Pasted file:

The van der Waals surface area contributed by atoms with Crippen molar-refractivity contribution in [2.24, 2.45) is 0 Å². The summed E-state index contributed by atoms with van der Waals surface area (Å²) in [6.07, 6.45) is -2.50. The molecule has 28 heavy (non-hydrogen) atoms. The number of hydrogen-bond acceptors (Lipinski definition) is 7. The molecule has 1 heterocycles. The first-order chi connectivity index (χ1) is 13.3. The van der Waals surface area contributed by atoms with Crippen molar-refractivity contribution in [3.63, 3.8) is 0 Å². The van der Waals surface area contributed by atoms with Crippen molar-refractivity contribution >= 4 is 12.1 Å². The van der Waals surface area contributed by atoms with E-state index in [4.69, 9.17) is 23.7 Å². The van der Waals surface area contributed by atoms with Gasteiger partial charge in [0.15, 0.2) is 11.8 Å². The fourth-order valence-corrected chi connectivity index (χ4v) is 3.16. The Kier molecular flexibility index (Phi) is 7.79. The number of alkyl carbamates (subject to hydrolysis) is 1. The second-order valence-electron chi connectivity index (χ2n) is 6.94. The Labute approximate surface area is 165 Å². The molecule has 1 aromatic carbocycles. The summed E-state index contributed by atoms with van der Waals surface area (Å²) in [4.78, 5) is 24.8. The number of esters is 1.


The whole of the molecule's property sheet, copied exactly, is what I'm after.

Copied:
The van der Waals surface area contributed by atoms with Crippen molar-refractivity contribution in [2.24, 2.45) is 0 Å². The summed E-state index contributed by atoms with van der Waals surface area (Å²) in [6.07, 6.45) is -2.50. The molecule has 28 heavy (non-hydrogen) atoms. The number of hydrogen-bond acceptors (Lipinski definition) is 7. The molecule has 1 heterocycles. The first-order chi connectivity index (χ1) is 13.3. The van der Waals surface area contributed by atoms with Crippen molar-refractivity contribution in [3.63, 3.8) is 0 Å². The van der Waals surface area contributed by atoms with Crippen molar-refractivity contribution >= 4 is 12.1 Å². The van der Waals surface area contributed by atoms with E-state index in [4.69, 9.17) is 23.7 Å². The van der Waals surface area contributed by atoms with Gasteiger partial charge in [0.15, 0.2) is 11.8 Å². The fourth-order valence-corrected chi connectivity index (χ4v) is 3.16. The Kier molecular flexibility index (Phi) is 7.79. The number of alkyl carbamates (subject to hydrolysis) is 1. The second-order valence-electron chi connectivity index (χ2n) is 6.94. The Labute approximate surface area is 165 Å². The molecule has 1 aromatic carbocycles. The summed E-state index contributed by atoms with van der Waals surface area (Å²) in [4.78, 5) is 24.8. The number of esters is 1.